What made me coloured was my father being coloured. When the black girls came they took one look at me and laughed, you’re black. Come on, who are you fooling, look at your hair, your face, your complexion - my complexion could have passed, I was much lighter than a coloured schoolmate who was a dark as my mother, even darker, but she had good hair and a ‘white’ nose. They thought I didn’t speak Ndebele because I wanted so badly to be white. For the first time I considered I was black. Why had I chosen to believe I was coloured when my mom was black?
Every time I go back to Bulawayo, to my childhood home, I feel a great sense of loss at not being fluent in Ndebele, the language of Matabeleland. I long for it to be my mother tongue. When my aunts and cousins, and cousins’ cousins, come and they are all seated under my tree which has been there since we moved into the house, and they are having tea, gossiping, the lyricism and expressiveness of Ndebele, where insults sound spicier and juicier, brings a kind of heartache. I can only answer jocular queries in a broken-down proxy of the language, my tongue heavy in my mouth, unable to produce the click sounds in words like iqala (to begin) , kuyaqhanda (it is cold), iqanda (egg), qeda (finish), qoqoda (to knock) - which embarrasses and shames me. Umkhiwnana, they tease, The little white one, not out of malice, but amusement, even a kind of pride that I can speak English so well.
I lost Ndebele and I spoke English so well that when colleagues of my father phoned and I picked up the phone they would compliment him and say that they thought they had been speaking to a white person.
When I returned to Zimbabwe in the 1990s I worked at an employment agency as an agent. It was owned by a white woman who would never consider herself a Rhodie because she was educated and did not have that harsh accent. The agency had three filing drawers. Top drawer - Whites; Middle drawer - Coloured and Asian; Bottom drawer - Africans. It didn’t matter what the qualifications of the job seekers were, they were classified solely by race. The bottom drawer was overflowing with applicants. Very well qualified applicants. The top drawer was sparse and the applicants were almost certainly poorly educated, high school not completed. A white applicant must have fallen on really hard times to seek work through the agency - the old boy network usually took care of their own. Sometimes, a company boss would phone the offices. I would pick up. They would tell me what their needs were, and then thinking they were being subtle they would finally add, ‘he or she must be blue-eyed.’ They would never have gone that far if they thought the person on the other end was black, but supposing I was a version of one of their own, they would feel free. I would pull out that first drawer and send the first file over to them. The only required qualification, after all, was ‘blue eyes’. I lasted just two months there.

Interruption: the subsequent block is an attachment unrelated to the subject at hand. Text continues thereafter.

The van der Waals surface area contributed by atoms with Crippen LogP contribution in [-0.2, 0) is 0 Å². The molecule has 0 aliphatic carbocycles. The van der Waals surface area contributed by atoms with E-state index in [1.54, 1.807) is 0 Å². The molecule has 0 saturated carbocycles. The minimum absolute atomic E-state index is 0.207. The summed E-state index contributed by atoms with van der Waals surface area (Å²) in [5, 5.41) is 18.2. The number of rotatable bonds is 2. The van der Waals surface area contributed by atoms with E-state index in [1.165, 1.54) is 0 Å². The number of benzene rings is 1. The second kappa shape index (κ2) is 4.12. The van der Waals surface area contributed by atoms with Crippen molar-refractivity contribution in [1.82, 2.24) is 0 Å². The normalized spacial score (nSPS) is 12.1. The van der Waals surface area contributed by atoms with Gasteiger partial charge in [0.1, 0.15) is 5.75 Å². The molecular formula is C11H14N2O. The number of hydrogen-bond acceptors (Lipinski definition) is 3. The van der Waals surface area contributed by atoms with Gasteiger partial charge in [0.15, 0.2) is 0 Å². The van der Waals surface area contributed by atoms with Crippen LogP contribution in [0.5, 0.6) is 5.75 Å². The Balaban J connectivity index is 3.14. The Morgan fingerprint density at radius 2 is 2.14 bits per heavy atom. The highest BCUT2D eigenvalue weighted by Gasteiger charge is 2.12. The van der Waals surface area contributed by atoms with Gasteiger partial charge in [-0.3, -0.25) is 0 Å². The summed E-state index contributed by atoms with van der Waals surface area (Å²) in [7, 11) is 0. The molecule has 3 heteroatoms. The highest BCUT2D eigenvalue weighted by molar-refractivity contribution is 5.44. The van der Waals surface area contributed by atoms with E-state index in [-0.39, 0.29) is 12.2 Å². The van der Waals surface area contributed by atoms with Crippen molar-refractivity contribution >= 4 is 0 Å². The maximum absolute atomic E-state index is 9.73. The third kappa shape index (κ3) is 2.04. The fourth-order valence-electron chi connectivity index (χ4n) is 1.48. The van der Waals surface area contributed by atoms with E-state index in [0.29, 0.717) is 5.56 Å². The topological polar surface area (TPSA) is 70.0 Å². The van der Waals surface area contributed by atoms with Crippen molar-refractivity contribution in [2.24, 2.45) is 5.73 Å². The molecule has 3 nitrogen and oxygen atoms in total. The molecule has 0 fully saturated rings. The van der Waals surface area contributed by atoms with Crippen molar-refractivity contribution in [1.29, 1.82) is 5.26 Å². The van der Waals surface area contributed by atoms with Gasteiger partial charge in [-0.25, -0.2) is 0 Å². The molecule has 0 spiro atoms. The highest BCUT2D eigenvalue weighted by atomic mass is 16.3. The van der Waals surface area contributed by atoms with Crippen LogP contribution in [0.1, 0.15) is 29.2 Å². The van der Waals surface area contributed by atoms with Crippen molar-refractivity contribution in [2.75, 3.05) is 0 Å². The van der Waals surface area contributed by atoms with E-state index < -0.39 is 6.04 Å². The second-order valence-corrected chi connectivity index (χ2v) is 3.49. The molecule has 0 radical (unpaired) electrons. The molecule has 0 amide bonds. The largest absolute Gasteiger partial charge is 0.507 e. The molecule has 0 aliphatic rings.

At university, reading Frantz Fanon’s Black Skin, White Masks, was psychological shattering, piercing deep into the neurosis affected by my school years… a normal Negro child, having grown up in a normal Negro family, will become abnormal on the slightest contact of the white world. This was completely radical to me, but how true; until I started school, I did not think there was anything wrong with me, that I was abnormal. I had spent my days running around the dirt streets and hiding out in the gullies of Magwegwe township with the other children who looked like me. And then, I was no longer the norm, the only black/coloured girl in the classroom. I began to understand why I felt like I did. Discovering Maya Angelou, Toni Morrison, Marcus Garvey, Malcolm X, was seeing into and through my own oppression and self-hate, my fraught desire to be other. The tentacles of racist ideology strike very deeply into the psyche and I believe it is a life-long work to get rid of its hold on you, to save yourself, and still I fear that some of that damage done in those early years is irrevocable, so deep-rooted it has meshed with whatever the soul may be, become who I am.
Perhaps the Lindiwes, the Gabrielles of my fictions are a way of fleshing out the identity issues that stem from that early childhood trauma of dislocation and displacement.
I wonder who I would be, the version of myself, if in the country called Rhodesia I had gone to an African school in the townships. What it would mean to have Ndebele as my mother tongue, to be seeped deep in the culture of the Ndebele people, to have that as a complete part of my being. What stories would I tell in my fictions then? What voices would arise?